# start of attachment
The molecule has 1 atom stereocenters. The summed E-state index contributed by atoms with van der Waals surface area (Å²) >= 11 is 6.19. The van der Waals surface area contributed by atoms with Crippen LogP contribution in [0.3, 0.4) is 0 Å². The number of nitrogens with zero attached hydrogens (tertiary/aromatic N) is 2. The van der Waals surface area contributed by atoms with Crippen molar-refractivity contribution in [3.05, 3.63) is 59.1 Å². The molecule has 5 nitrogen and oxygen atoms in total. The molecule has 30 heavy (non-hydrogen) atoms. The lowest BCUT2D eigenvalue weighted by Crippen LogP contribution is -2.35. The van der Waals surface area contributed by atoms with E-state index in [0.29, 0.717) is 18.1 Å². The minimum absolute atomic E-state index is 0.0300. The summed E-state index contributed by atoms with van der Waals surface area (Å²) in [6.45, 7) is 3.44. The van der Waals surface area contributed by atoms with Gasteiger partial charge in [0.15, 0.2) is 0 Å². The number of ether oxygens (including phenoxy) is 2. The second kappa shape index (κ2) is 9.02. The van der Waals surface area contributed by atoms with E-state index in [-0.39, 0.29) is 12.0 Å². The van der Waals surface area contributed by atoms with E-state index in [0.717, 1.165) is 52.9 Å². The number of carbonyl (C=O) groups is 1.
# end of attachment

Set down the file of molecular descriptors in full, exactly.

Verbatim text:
The molecule has 1 atom stereocenters. The summed E-state index contributed by atoms with van der Waals surface area (Å²) >= 11 is 6.19. The van der Waals surface area contributed by atoms with Crippen LogP contribution in [0.3, 0.4) is 0 Å². The number of nitrogens with zero attached hydrogens (tertiary/aromatic N) is 2. The van der Waals surface area contributed by atoms with Crippen molar-refractivity contribution in [3.05, 3.63) is 59.1 Å². The molecule has 5 nitrogen and oxygen atoms in total. The molecule has 30 heavy (non-hydrogen) atoms. The lowest BCUT2D eigenvalue weighted by Crippen LogP contribution is -2.35. The van der Waals surface area contributed by atoms with E-state index in [0.29, 0.717) is 18.1 Å². The minimum absolute atomic E-state index is 0.0300. The summed E-state index contributed by atoms with van der Waals surface area (Å²) in [6.45, 7) is 3.44. The van der Waals surface area contributed by atoms with Gasteiger partial charge in [0.15, 0.2) is 0 Å². The number of ether oxygens (including phenoxy) is 2. The second kappa shape index (κ2) is 9.02. The van der Waals surface area contributed by atoms with E-state index in [-0.39, 0.29) is 12.0 Å². The van der Waals surface area contributed by atoms with E-state index in [0.717, 1.165) is 52.9 Å². The number of carbonyl (C=O) groups is 1.